How can current disappear in a bridge?

Discussion in 'Homework Help' started by neolines101, Feb 18, 2013.

  1. neolines101

    Thread Starter New Member

    Feb 17, 2013
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    My Basic Electronics text states: Current is the same amount in all the series components. It baffles me that matched resistances can render current and voltage to zero as in the Wheatstone Bridge. If one constructed a series-parallel circuit using four matched 100 watt light bulbs for the resistances in the same configuration as the Wheatstone Bridge, does that mean you could grab the bare wires and not be electrocuted? How can there be current in some parts of the circuit (enough to light up the bulbs) and yet zero current where the galvanometer is connected? What am I missing?
     
  2. Bryon

    New Member

    Mar 13, 2008
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    The current is still present in the circuit. It has to do with how the galvonometer is connected. For example, if you are trying to measure a voltage with respect to a potential that is equal to the point you are measuring, it will be zero.
     
  3. StayatHomeElectronics

    Well-Known Member

    Sep 25, 2008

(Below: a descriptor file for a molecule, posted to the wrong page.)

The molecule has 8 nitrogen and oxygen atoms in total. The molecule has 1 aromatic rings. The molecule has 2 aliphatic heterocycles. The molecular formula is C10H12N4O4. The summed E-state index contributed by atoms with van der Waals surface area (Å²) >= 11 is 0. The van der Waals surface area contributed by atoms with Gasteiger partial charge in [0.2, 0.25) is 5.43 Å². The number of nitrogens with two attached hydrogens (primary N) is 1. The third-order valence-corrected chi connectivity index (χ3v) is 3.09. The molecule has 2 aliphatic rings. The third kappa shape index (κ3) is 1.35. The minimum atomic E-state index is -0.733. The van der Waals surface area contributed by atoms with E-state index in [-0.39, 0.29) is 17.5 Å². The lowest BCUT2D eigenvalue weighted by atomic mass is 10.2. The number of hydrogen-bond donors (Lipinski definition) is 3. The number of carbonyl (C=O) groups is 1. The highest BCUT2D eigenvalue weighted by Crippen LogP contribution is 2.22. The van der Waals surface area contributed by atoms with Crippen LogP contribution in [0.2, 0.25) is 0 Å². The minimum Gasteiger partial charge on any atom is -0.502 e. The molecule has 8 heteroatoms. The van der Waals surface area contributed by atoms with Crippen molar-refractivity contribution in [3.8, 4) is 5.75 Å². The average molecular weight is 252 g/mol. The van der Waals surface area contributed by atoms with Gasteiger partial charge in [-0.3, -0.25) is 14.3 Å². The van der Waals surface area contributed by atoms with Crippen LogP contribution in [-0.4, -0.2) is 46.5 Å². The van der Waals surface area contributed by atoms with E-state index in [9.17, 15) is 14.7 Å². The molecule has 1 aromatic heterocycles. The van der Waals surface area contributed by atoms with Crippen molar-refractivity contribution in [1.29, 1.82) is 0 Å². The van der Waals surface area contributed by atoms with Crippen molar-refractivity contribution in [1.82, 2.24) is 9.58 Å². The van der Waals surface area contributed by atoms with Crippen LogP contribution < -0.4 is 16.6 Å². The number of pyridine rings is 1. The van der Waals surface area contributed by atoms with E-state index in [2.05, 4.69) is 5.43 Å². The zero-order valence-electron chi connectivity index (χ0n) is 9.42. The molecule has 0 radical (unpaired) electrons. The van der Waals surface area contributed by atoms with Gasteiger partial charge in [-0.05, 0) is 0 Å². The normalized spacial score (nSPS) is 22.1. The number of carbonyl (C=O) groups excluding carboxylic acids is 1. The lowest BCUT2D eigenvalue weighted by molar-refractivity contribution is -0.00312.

864
    40
    A circuit can be balanced in such a way that there are currents in some portions and no currents in others. The portion of the circuit that has no currnt can definitely have voltage associated with it, that is, it does not have to be 0 volts. That is the case for the balanced bridge circuit. The voltage is the same at both sides of the galvanometers connection, thus no current. No voltage difference , therefore no current. Don't forget though, that if you touch a circuit you can change the flow of currents through that circuit because you yourself also have electrical characteristics.

    So, no guarantee that you won't feel it if you touch the bare wire.
     
  4. neolines101

    Thread Starter New Member

    Feb 17, 2013
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    Thank-you for explaining the circuit characteristics to me! Electronics is, today, slightly less mystifying than yesterday.
     
  5. neolines101

    Thread Starter New Member

    Feb 17, 2013
    3
    0
    I appreciate your explanation; thank-you for helping me understand this circuit!
     
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